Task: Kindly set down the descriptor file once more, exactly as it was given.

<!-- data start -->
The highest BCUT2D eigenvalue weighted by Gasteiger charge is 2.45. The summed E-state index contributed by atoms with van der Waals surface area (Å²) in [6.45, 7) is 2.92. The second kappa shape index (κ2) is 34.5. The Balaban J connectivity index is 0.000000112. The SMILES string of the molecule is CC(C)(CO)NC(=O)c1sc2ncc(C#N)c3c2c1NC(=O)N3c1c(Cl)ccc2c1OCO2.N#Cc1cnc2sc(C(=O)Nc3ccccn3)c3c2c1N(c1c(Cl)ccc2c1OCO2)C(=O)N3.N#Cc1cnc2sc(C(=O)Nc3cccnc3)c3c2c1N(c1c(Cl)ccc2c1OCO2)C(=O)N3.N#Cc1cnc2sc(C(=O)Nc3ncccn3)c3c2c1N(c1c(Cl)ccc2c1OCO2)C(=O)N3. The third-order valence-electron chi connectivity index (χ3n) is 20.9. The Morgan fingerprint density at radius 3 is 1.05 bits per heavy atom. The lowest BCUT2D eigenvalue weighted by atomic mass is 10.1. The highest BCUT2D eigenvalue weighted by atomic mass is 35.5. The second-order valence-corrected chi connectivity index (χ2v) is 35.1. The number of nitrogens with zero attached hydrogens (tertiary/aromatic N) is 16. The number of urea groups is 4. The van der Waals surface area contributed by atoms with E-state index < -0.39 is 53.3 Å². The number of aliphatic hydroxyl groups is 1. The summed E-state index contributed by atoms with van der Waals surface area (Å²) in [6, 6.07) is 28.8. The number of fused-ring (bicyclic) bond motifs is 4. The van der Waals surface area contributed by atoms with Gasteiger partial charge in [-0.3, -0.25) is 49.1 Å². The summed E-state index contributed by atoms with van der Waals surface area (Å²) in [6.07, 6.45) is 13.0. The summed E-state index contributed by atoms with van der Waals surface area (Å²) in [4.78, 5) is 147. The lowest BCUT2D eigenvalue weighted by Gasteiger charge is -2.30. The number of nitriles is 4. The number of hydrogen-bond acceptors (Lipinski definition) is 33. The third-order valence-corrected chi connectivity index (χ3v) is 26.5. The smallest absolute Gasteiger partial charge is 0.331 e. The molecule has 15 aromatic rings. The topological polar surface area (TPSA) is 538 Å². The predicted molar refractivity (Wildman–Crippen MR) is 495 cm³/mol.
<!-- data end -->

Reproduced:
The highest BCUT2D eigenvalue weighted by Gasteiger charge is 2.45. The summed E-state index contributed by atoms with van der Waals surface area (Å²) in [6.45, 7) is 2.92. The second kappa shape index (κ2) is 34.5. The Balaban J connectivity index is 0.000000112. The SMILES string of the molecule is CC(C)(CO)NC(=O)c1sc2ncc(C#N)c3c2c1NC(=O)N3c1c(Cl)ccc2c1OCO2.N#Cc1cnc2sc(C(=O)Nc3ccccn3)c3c2c1N(c1c(Cl)ccc2c1OCO2)C(=O)N3.N#Cc1cnc2sc(C(=O)Nc3cccnc3)c3c2c1N(c1c(Cl)ccc2c1OCO2)C(=O)N3.N#Cc1cnc2sc(C(=O)Nc3ncccn3)c3c2c1N(c1c(Cl)ccc2c1OCO2)C(=O)N3. The third-order valence-electron chi connectivity index (χ3n) is 20.9. The Morgan fingerprint density at radius 3 is 1.05 bits per heavy atom. The lowest BCUT2D eigenvalue weighted by atomic mass is 10.1. The highest BCUT2D eigenvalue weighted by atomic mass is 35.5. The second-order valence-corrected chi connectivity index (χ2v) is 35.1. The number of nitrogens with zero attached hydrogens (tertiary/aromatic N) is 16. The number of urea groups is 4. The van der Waals surface area contributed by atoms with E-state index < -0.39 is 53.3 Å². The number of aliphatic hydroxyl groups is 1. The summed E-state index contributed by atoms with van der Waals surface area (Å²) in [6, 6.07) is 28.8. The number of fused-ring (bicyclic) bond motifs is 4. The van der Waals surface area contributed by atoms with Gasteiger partial charge in [-0.3, -0.25) is 49.1 Å². The summed E-state index contributed by atoms with van der Waals surface area (Å²) in [6.07, 6.45) is 13.0. The summed E-state index contributed by atoms with van der Waals surface area (Å²) in [4.78, 5) is 147. The lowest BCUT2D eigenvalue weighted by Gasteiger charge is -2.30. The number of nitriles is 4. The number of hydrogen-bond acceptors (Lipinski definition) is 33. The third-order valence-corrected chi connectivity index (χ3v) is 26.5. The smallest absolute Gasteiger partial charge is 0.331 e. The molecule has 15 aromatic rings. The topological polar surface area (TPSA) is 538 Å². The predicted molar refractivity (Wildman–Crippen MR) is 495 cm³/mol.